Section 2. Air Navigation and Obstruction Lighting
2-2-1. Aeronautical Light Beacons
a. An aeronautical light beacon is a visual
NAVAID displaying flashes of white and/or colored
light to indicate the location of an airport, a heliport,
a landmark, a certain point of a Federal airway in
mountainous terrain, or an obstruction. The light used
may be a rotating beacon or one or more flashing
lights. The flashing lights may be supplemented by
steady burning lights of lesser intensity.
b. The color or color combination displayed by a
particular beacon and/or its auxiliary lights tell
whether the beacon is indicating a landing place,
landmark, point of the Federal airways, or an
obstruction. Coded flashes of the auxiliary lights, if
employed, further identify the beacon site.
2-2-2. Code Beacons and Course Lights
a. Code Beacons. The code beacon, which can be
seen from all directions, is used to identify airports
and landmarks. The code beacon flashes the three or
four character airport identifier in International
Morse Code six to eight times per minute. Green
flashes are displayed for land airports while yellow
flashes indicate water airports.
b. Course Lights. The course light, which can be
seen clearly from only one direction, is used only with
rotating beacons of the Federal Airway System:
two course lights, back to back, direct coded flashing
beams of light in either direction along the course of
Airway beacons are remnants of the “lighted” airways
which antedated the present electronically equipped
federal airways system. Only a few of these beacons exist
today to mark airway segments in remote mountain areas.
Flashes in Morse code identify the beacon site.
2-2-3. Obstruction Lights
a. Obstructions are marked/lighted to warn airmen
of their presence during daytime and nighttime
conditions. They may be marked/lighted in any of the
1. Aviation Red Obstruction Lights. Flashing aviation red beacons (20 to 40 flashes per minute)
and steady burning aviation red lights during
nighttime operation. Aviation orange and white paint
is used for daytime marking.
2. Medium Intensity Flashing White
Obstruction Lights. Medium intensity flashing
white obstruction lights may be used during daytime
and twilight with automatically selected reduced
intensity for nighttime operation. When this system
is used on structures 500 feet (153m) AGL or less in
height, other methods of marking and lighting the
structure may be omitted. Aviation orange and white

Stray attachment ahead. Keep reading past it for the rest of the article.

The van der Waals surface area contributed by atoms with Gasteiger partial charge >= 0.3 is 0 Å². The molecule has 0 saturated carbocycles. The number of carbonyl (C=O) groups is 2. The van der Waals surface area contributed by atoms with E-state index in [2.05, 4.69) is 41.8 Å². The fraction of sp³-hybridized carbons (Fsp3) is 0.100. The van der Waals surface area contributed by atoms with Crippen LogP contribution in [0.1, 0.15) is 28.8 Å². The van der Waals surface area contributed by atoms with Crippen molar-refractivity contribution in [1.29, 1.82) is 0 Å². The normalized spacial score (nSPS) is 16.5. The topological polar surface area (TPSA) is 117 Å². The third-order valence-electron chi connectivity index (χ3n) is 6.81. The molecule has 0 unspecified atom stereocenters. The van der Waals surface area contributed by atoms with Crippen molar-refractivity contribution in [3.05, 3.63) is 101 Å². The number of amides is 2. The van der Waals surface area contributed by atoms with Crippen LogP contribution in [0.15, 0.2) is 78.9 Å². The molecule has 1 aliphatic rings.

paint is always required for daytime marking on
structures exceeding 500 feet (153m) AGL. This
system is not normally installed on structures less
than 200 feet (61m) AGL.
3. High Intensity White Obstruction Lights.
Flashing high intensity white lights during daytime
with reduced intensity for twilight and nighttime
operation. When this type system is used, the marking
of structures with red obstruction lights and aviation
orange and white paint may be omitted.
4. Dual Lighting. A combination of flashing
aviation red beacons and steady burning aviation red
lights for nighttime operation and flashing high
intensity white lights for daytime operation. Aviation
orange and white paint may be omitted.
5. Catenary Lighting. Lighted markers are
available for increased night conspicuity of high-voltage (69KV or higher) transmission line catenary
wires. Lighted markers provide conspicuity both day
b. Medium intensity omnidirectional flashing
white lighting system provides conspicuity both day
and night on catenary support structures. The unique
sequential/simultaneous flashing light system alerts
pilots of the associated catenary wires.
c. High intensity flashing white lights are being
used to identify some supporting structures of
overhead transmission lines located across rivers,
chasms, gorges, etc. These lights flash in a middle,
top, lower light sequence at approximately 60 flashes
per minute. The top light is normally installed near
the top of the supporting structure, while the lower
light indicates the approximate lower portion of the
wire span. The lights are beamed towards the
companion structure and identify the area of the wire
d. High intensity flashing white lights are also
employed to identify tall structures, such as chimneys
and towers, as obstructions to air navigation. The
lights provide a 360 degree coverage about the
structure at 40 flashes per minute and consist of from
one to seven levels of lights depending upon the
height of the structure. Where more than one level is
used the vertical banks flash simultaneously.